There are a few key benefits to banner ads. The first is that if you have a lot of traffic, they can drive a significant amount of revenue. If you use an ad network, aside from some initial setup, it’s relatively low maintenance. Another benefit is that they come with lots of good data. You will know via AdSense how many impressions and clicks your ads received, and which placements are the most profitable for you. You can optimize for various devices and provide data to your client if needed.
There are, of course, a few drawbacks to banner ads. First, advertisers seem to be growing wary of them. Marketers are asking a lot of questions about viewability or impression quality, or whether their desired customer even saw or retained anything about the ad. With the prevalence of ad blocking software, your potential audience might be shrinking by the second. Also, they seem out of sync with the current sleek, simple trend in web design. Ads can stick out like a sore thumb on a page that is designed with several visual components or on a one-page layout. They also take away your control over your site’s aesthetic. You have no idea whether a network ad will match your site or even who the advertiser will be. You could find advertisers showing up with which you have no personal experience or even a negative experience. Everything on your page should reflect your brand promise, and sometimes banner ads can seem like invaders.
2.2. Premium and Gated Content
If you’ve developed a loyal following of readers who are learning from your WordPress blog, you may consider developing a strategy for offering premium content to paid subscribers. This means that your best secrets, tips, and tricks are available only when someone purchases a membership on your site. We would caution you, however, against making 100% of your content gated. Free content will be what attracts new users to your site, and it’s unlikely you’ll have people lining up to pay you money unless they’re convinced they’ll find it valuable. It’s important to establish and maintain your position as an authority on your subject matter. Remember that free content is plentifully available across the internet, so yours must be unique, different, and at a different level than others out there.
One of the biggest benefits of premium content is that it can be quite lucrative for bloggers who offer great service and have substantial audiences. Depending on the content, some of it can be relatively passive, such as a class or tutorial that you create once and can continue to reuse. More personalized services obviously take a larger investment of time but can demand a much higher price than more general content.
While gated and premium content is great, there are a few challenges with this method of monetization. One is that you may need some additional development resources to securely collect payments and hide premium content behind a paywall. You’ll want to make sure the content doesn’t get shared among multiple people for free since that would defeat the purpose. This method is also less scalable than others.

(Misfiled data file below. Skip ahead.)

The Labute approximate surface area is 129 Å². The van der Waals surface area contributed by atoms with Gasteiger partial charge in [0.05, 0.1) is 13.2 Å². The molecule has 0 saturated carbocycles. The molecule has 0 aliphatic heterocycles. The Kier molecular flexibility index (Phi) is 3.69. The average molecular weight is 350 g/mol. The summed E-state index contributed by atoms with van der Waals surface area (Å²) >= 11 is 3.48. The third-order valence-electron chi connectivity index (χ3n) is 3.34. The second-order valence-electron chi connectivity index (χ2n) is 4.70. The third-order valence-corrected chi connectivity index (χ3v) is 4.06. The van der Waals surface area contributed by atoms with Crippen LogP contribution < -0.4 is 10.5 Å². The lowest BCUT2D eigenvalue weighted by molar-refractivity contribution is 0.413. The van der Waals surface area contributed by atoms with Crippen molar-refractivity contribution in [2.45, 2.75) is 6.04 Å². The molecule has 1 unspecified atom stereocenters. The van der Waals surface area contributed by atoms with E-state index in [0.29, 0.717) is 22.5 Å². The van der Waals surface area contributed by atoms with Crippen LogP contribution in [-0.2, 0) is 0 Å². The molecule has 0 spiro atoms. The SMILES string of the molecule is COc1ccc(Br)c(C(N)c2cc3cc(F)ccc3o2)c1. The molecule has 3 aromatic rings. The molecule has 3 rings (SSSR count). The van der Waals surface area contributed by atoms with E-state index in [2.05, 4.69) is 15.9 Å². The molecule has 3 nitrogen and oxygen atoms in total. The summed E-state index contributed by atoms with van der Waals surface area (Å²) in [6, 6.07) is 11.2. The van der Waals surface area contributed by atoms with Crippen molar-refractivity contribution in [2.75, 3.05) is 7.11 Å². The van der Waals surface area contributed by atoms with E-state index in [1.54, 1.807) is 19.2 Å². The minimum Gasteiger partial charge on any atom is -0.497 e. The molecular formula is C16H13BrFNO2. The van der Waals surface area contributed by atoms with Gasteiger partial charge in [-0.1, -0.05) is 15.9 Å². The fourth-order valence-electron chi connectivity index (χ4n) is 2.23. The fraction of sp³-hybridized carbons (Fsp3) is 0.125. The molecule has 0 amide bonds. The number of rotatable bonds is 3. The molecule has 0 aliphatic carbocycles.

2.3. Influencer Marketing
Influencer marketing is a relatively new term for a practice that’s as old as advertising itself. It’s an option available for WordPress blogs with substantial readership, most likely in the hundreds of thousands and above. It can also apply to social media accounts with huge follower counts. Essentially, if a brand believes you are a trusted authority to a group of people, including many potential customers, they’ll pay you to promote their brand via your social media channels or on your blog.
Since we’re talking about WordPress sites, we’ll talk about what this looks like on a blog. More specifically like Mindalley’s blog (Health & Wellness site), They gathered quite a large audience with their blog and styling services, and several brands have determined that the readers are a potential gold mine of new customers.
● The pros and cons of influencer marketing
Sounds amazing right? It definitely can be. The barriers to entry on this method are a bit higher than others, as most brands will want a substantial readership and a fairly targeted audience to utilize a blogger as part of their influencer marketing strategy. While it may work for you to reach out to a brand and volunteer your services, it typically works the other way, with brands approaching bloggers they have identified as valuable. In other words, don’t call them – they’ll call you.
While awesome, that can be a bit of a disadvantage as the revenue stream is entirely unpredictable. This is another method that struggles at scale. If every post on your entire blog is a sponsored post, your readers will start to wonder if they can trust you or if you’re just a corporate sell-out. It’s important to find a balance and choose brands that you genuinely believe in and speak about with enthusiasm. You must maintain objectivity and trustworthiness, or not only will your revenue stream be limited, but your readership will dwindle.
2.4. Referral Marketing
Referral marketing is a favorite of WordPress blog owners as it combines some of the best elements of all of the other methods we’ve discussed. Essentially, bloggers, instructors, and comparison sites can join referral marketing programs that incentivize them to promote products in exchange for commissions or credit when products are sold. Referral marketing is great because you get compensation for raving about products and services you already love. It seems authentic, your followers appreciate the advice, and you feel good about helping the companies you adore.